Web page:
I want my daughters to strive to become Olympians.
If I share this with my friends, they tell me I’m a helicopter parent. Or I’m trying to live my unfulfilled ambitions through my kids. Or I want to bask in their reflected glory.
I don’t know my deep psychological scars. All I know is that I want my daughters to taste the deep, transcendental joy of pursuing excellence early.
Becoming an Olympian doesn’t matter.
Striving to reach the absolute pinnacle of a sport gives you a glimpse of divinity though, moments when you’re so absorbed in a pursuit that you lose yourself completely.
I didn’t know this feeling most of my life. Five years ago though, I decided to stop dabbling. Instead of writing another bestseller in India quickly, I decided to write the perfect novel. I unlearned everything I knew and started from scratch. I read every book published on writing (or so it felt like!), de-constructed the works of authors I’d deemed inaccessible like James Joyce, Philip Roth, and a hundred others, and quietly plodded through one rejection, then two, then some more, for a total of sixty-one rejections, re-writing and improving my own novel, until I thought I’d purged it of mediocrity.
The goal fades away.
I failed miserably to reach my goal. Let alone being considered the perfect novel, The Yoga of Max’s Discontent has made it to just a couple of 2016 Best Books list and none of the major ones. The Indian sales of The Seeker (the Indian version of the novel) are actually lower than Keep off the Grass and Johnny Gone Down. US reviews and sales are solid but not blockbuster.
The strange thing is: I haven’t felt bad for a minute.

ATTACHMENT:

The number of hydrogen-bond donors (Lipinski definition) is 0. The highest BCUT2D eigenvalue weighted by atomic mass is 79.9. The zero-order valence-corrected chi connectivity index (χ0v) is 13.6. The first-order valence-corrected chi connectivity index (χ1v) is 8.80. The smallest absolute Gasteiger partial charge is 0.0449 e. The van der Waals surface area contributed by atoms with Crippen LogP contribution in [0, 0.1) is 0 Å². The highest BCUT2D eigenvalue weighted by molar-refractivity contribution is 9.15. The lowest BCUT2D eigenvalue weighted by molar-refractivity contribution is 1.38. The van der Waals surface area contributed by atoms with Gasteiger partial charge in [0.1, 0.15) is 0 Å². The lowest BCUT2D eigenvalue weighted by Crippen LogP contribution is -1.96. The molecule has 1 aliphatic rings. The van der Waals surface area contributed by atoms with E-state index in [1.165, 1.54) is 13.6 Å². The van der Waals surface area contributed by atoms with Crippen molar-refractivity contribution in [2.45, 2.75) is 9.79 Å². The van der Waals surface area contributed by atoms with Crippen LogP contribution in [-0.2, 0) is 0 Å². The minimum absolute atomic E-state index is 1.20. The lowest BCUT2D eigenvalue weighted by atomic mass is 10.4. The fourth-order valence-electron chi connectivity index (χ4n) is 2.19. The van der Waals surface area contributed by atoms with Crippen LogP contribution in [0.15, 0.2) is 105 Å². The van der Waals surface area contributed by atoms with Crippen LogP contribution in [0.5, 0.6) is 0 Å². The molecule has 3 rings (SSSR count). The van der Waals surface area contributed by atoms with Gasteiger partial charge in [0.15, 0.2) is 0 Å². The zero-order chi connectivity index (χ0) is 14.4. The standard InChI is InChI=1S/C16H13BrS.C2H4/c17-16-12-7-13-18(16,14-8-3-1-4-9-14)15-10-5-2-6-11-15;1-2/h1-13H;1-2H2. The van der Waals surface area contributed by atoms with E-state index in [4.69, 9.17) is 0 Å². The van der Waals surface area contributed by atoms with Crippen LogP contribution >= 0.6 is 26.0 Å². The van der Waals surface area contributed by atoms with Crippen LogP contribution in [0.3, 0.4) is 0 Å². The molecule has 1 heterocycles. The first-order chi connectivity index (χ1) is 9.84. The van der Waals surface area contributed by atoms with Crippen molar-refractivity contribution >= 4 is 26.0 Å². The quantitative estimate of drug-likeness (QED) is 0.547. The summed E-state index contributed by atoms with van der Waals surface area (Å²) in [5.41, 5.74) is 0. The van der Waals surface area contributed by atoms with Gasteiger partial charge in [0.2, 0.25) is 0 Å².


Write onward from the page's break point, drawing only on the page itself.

I stumbled, pushed, stretched, trying to be bigger than my abilities and in my own small way, I lost myself and glimpsed a purity of intention I’d never known before. My life simplified. I didn’t want to go out drinking or try the newest restaurant in town or expend energy in empty conversations and restless travel. I never thought about trivialities like work-life balance. Everything that didn’t fuel the pursuit of excellence felt redundant. It was harsh yet beautiful.
The quest for excellence has spilled over in every area of my life. Now, I want to be the best country head for Discovery, tomorrow I’ll want to dive deep into meditation to attain enlightenment, then…
I know I’ll fail miserably again.
The results don’t matter.
Goals fade away.
There is a reductiveness, a purity, perhaps the only glimpse of transcendence possible in this limited human form, in the simple pursuit of excellence.
Imagine experiencing that when you’re eleven or twelve years old.
I hope my daughters decide to pursue excellence early. If they don’t take to striving for the Olympics or gymnastics or another sport, perhaps they’ll aim for acting in films or making great music or changing the world or for anything else where the pinnacle is steep and the pursuit is arduous. And if everything else fails, there’s always writing
Whether they become any of these is irrelevant.
Is this being too prescriptive? Should you just let kids be? Our kids are two years old and six months old and we’re still forming our views so I’d love all parenting advice below!